Dec. 19 (UPI) -- Put the mower in the shed and forget about it. Lazy lawn care is a boon to invertebrate and plant diversity, according to new research.
As part of a new meta-analysis study, scientists amalgamated the findings from dozens of studies on lawn management and biodiversity.
"Even though the studies were often very different (i.e. measured different organisms, were conducted in different countries, etc.), we still saw quite dominant effects," Chris Watson, lead researcher and a professor at the University of Quebec in Trois-Rivières, told UPI in an email.
The studies showed broadly that biodiversity benefits from a hands-off approach to lawn management.
Watson and his colleagues also found that intensive mowing increased the odds of invasion by herbivorous beetle larvae and allergenic plants.
The results of the meta-analysis, published Thursday in the Journal of Applied Ecology, showed ragweed tended proliferate in lawns that were intensively mowed.
There were outliers. The data showed a few helpful species benefit from intensive mowing, including the earthworm. But overall, biodiversity benefited most from less mowing.
Previous studies have shown that monarch butterflies thrive when milkweed patches are half cut and half uncut.
"Conditions that are best for one might not be best for all," Watson said. "I think the key for the greater good is habitat heterogeneity ... and given that there will always be short mowed urban grasses -- for parks, sporting activities, road safety, etc. -- an unmanaged approach is great for some areas to achieve that heterogeneity."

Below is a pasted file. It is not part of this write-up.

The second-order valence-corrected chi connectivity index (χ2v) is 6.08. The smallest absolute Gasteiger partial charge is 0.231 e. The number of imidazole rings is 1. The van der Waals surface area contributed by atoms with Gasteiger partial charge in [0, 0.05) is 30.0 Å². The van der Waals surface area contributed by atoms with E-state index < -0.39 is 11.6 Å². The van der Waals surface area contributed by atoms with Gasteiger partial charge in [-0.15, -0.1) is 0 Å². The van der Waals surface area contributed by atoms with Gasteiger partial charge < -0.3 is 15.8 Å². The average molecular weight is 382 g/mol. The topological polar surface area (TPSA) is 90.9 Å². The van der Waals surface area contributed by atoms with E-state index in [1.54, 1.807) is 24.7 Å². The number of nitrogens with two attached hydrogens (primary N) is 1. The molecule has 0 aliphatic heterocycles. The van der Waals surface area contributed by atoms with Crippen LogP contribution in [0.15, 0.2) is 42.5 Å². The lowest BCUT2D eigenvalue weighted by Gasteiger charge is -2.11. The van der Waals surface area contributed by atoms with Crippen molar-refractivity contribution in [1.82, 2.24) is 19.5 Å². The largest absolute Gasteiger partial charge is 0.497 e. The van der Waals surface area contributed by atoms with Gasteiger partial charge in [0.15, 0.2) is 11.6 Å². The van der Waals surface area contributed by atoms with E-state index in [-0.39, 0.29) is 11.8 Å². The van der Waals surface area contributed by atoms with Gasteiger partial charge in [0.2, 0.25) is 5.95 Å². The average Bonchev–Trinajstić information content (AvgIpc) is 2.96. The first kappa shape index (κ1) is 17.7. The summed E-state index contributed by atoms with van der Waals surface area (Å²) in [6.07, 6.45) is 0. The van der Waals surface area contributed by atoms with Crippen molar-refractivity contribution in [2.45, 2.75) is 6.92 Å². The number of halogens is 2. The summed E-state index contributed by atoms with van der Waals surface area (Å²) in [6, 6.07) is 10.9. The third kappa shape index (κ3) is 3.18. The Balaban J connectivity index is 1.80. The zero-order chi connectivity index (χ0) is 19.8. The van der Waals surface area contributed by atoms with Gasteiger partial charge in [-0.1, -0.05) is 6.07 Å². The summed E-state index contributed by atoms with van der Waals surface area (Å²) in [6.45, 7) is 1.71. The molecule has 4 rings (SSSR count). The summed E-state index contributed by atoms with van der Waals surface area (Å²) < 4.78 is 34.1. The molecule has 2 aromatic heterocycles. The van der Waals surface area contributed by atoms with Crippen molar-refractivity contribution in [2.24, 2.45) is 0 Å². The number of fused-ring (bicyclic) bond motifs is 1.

Authors of the new study hope both homeowners and decision-makers in charge of greenspaces will consider a less-is-more approach to lawn care moving forward.
"The main message is that cutting lawns slightly less frequently, or leaving them a bit longer can have a host of advantages -- from an ecological perspective, but also from an economic and a socio-medical one too (through reduction of allergenic weeds)," Watson said.
The researchers are planning to take their own advice and apply their findings to lawn management at a number of test sites.
"Next year we will be working in partnership with the City of Trois-Rivieres to conduct large-scale trials of low-maintenance mowing, and measuring different variables," Watson said. "In particular, we are looking to research more nuisance organisms, e.g. ticks, rodents, weeds."
"These are often believed to be more abundant in longer lawns and can be motivating for managers to keep lawns short -- however a lot of evidence suggests that this is not the case, and we would like to enhance this body of knowledge," he said.